Sunday, April 28, 2013

Blue Cheese and a Huge Thank You

I LOVE blue cheese, always have...even as a little kid. I'm so happy to read that blue cheese IS gluten-free.

I thought I had to give up my blue cheese since I thought it was made from wheat mold. Thank God I have been reading "gluten-free girl and the chef" . It's a wonderful book packed with cooking tips, trivia, yummy recipes, and more.

One very significant piece of information found on page 155 on the Ahern's book is that in 2009 the Canadian Celiac Association conducted tests to different types of blue cheeses from all over the world. The results were NO gluten is found in blue cheese. Thank you Shauna for posting this bit of trivia in your cookbook.

The Ahern's cookbook "gluten-free girl and the chef" is more than a cookbook for those with celiac or gluten intolerance. It's a love story...a very well written and sweet story of their lives together. I'm so happy that my first google blog  search on living gluten-free produced their blog at the top of the search list. Their blog and cookbook are so refreshing, unpretentious, and simple sweet. Thank you Shauna and Danny for sharing! I'm looking forward to reading more of your outstanding pieces of works.

Tuesday, April 23, 2013

The Chocolate Chip Challenge

Making a tasty gluten-free chocolate chip was one of my first goals when I found the time to bake for myself after the Christmas Holidays this past year. When I googled recipes, the first recipe that came up was the one from Land O'Lakes. Back in January, I made that recipe, and I posted the results on my quilting blog since I hadn't started this blog. Those cookies were yummy and had the texture that I liked in a chocolate chip cookie. Here is a photo of that first batch.

A month later, I was craving chocolate chip cookies again. So, I made another batch using the same recipe which baked into a flat mess with chips as the peaks. I was so disappointed since they were not the same consistency. Plus, they had turned into a crumbly mess the next day.

A month later, I decided to borrow numerous gluten-free cookbooks from the library. While reading, I bookmarked the chocolate chip cookie recipes that I would try. Well, I made a batch of Hasselbeck's recipe (left cookie), and I made Karen Morgan's recipe (right cookie).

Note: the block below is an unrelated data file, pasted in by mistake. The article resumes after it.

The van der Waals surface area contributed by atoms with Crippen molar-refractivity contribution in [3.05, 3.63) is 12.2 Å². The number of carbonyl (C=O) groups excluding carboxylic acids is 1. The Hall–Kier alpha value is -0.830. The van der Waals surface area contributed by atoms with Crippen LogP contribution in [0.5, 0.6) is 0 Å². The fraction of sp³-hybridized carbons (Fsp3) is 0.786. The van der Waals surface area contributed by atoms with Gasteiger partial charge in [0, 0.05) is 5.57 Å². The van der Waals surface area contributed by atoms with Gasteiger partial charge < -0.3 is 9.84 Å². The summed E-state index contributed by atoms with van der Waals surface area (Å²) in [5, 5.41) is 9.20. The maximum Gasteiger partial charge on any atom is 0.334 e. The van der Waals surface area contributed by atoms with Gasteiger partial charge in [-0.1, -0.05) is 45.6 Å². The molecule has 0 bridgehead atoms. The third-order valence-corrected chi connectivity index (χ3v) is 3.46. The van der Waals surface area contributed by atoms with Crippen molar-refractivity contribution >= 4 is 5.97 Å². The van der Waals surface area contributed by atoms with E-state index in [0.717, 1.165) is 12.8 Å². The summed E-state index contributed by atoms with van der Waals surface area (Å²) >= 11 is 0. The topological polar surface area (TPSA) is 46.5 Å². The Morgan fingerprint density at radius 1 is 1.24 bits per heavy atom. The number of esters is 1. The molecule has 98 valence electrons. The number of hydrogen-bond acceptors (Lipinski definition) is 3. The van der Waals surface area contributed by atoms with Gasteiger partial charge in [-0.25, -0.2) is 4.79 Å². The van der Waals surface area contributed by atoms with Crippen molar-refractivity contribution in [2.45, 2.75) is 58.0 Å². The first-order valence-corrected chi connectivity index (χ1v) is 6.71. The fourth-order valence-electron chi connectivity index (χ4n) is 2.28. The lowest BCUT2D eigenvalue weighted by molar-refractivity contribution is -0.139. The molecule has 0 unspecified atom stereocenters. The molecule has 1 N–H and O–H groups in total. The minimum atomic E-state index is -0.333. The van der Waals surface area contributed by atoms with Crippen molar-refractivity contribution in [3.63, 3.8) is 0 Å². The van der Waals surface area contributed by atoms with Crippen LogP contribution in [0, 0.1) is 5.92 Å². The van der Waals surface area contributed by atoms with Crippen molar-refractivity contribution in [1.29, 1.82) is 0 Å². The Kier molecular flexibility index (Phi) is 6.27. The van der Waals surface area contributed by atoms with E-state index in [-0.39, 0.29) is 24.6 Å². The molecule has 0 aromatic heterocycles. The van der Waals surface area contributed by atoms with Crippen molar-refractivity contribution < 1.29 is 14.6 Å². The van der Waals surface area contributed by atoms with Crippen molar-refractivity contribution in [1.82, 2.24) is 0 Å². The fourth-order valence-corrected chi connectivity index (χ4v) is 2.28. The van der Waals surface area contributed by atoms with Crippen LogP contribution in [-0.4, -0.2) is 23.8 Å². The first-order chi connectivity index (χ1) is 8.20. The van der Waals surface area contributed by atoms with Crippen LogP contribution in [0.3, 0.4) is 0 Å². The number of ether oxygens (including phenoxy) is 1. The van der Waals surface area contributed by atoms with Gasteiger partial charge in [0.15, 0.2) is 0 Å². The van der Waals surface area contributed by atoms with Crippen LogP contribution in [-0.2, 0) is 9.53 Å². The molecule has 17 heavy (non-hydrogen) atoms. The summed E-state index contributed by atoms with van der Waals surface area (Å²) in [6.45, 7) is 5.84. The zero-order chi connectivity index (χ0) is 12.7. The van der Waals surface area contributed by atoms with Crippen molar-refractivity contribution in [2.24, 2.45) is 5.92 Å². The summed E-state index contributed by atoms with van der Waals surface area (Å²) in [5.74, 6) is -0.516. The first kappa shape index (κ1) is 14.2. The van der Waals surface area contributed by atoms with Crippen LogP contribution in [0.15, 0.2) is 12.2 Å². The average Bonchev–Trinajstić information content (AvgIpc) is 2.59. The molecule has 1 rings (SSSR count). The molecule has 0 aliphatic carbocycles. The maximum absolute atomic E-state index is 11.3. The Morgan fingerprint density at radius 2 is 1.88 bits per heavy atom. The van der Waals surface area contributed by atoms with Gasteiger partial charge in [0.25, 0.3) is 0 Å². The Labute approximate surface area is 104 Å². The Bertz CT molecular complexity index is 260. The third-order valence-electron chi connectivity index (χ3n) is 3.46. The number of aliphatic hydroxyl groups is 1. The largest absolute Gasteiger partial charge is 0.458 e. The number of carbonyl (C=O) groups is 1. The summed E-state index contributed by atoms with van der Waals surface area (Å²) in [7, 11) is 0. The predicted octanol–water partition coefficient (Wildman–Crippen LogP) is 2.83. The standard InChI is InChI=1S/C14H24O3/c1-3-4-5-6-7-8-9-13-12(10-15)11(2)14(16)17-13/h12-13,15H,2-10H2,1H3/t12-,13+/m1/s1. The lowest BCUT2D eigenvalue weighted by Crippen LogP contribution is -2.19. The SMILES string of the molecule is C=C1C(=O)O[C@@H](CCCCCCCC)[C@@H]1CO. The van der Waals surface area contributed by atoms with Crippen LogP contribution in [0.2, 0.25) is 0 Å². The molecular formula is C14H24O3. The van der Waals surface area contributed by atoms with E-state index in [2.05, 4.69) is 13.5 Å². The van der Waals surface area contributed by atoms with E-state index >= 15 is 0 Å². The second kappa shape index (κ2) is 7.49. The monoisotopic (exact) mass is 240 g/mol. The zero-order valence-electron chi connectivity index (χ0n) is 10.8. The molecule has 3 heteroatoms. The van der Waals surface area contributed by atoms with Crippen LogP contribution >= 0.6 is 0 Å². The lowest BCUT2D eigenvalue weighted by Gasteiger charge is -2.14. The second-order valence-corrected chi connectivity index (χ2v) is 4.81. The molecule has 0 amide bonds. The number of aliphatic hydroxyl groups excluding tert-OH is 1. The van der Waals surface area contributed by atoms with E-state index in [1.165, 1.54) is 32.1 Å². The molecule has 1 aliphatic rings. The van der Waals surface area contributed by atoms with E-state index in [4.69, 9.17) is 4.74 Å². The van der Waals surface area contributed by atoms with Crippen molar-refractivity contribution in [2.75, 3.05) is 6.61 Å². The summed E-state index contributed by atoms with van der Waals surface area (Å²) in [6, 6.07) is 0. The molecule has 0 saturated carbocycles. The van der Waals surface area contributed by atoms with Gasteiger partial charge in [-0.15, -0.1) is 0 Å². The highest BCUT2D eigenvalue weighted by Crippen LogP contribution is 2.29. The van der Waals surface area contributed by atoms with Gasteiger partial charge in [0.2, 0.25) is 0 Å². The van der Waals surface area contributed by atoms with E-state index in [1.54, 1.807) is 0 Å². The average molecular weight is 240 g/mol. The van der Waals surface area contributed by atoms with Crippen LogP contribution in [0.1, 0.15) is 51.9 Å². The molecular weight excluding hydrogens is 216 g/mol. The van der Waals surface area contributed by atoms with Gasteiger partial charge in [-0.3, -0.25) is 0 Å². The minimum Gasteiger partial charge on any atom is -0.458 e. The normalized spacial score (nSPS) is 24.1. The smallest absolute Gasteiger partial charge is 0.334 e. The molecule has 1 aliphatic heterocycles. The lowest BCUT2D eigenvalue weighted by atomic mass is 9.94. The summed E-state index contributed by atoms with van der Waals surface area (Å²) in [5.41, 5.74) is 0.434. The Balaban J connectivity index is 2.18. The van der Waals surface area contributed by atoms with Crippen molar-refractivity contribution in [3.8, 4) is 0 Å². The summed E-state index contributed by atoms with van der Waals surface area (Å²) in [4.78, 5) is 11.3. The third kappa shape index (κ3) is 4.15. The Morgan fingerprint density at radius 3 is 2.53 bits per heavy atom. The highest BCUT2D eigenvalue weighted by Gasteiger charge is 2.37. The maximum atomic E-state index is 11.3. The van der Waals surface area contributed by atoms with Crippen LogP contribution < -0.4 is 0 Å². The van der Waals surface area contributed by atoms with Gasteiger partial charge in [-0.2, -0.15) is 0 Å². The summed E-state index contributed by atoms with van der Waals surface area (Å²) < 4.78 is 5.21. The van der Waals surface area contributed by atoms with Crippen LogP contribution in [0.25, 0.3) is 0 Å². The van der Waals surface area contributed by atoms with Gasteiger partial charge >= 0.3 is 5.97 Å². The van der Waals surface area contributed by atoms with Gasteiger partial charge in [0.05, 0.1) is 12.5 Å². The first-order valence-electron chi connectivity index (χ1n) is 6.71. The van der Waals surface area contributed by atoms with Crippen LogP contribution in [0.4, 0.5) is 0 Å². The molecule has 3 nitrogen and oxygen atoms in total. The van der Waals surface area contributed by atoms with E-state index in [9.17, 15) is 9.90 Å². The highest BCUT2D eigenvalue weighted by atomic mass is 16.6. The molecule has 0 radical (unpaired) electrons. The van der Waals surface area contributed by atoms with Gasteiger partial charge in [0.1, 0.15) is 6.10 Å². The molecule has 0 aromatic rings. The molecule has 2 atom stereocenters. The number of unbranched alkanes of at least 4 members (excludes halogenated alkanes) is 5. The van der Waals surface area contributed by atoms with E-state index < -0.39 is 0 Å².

Both of the cookies tasted good, but the texture and consistency that I liked was Karen Morgan's recipe from her Blackbird Bakery Gluten-Free cookbook, a soft cakey cookie loaded with chocolate chips.

Two nights ago while skimming through Shauna James Ahern & Daniel Ahern's cookbook Gluten-Free Girl and the Chef, I came across baking tips on page 201. The one tip that interested me the most was the information about not to over cream the butter and sugars for gluten-free cookies . I read that paragraph again to reflect on what they were informing the reader. Ahern states to just mix until combined to prevent spreading. Wow, that was the cause of my flat cookies! Now I knew what I had done wrong. That was what I had done with the Land O'Lakes recipe on the second baking and same with the Hasselbeck's recipe, I had over creamed the butter and sugars.

Sunday, April 21, 2013

Strawbery-Almond Cake

I followed this recipe that I found on the internet:

Well, I almost followed it exactly. I couldn't find the Solo pure almond paste; so, I substituted the pure almond paste for the Solo almond cake and pastry filing. That may have been mistake #1.

I didn't use the Manischewitz potato starch because I couldn't find that either locally. And the potato powder that I purchased from the Asian was granular in texture which might have contributed to mistake #2. Normally that potato powder is very fine.

Mistake #3 was baking the cake too long. The cake was a bit dry and hard at the edges. Next time, I'll cut the baking time down and watch the baking more closely.

The recipe calls for 2 cups of heavy whipping cream and a quart of strawberries. I don't know how many strawberries makes a quart since I didn't purchase a quart of strawberries; I had a larger container. I layered the cake with 2 cups of sliced strawberries. And then smothered the strawberries with the rest of the whipped cream, placed top cake on, and dusted top of cake with powder sugar.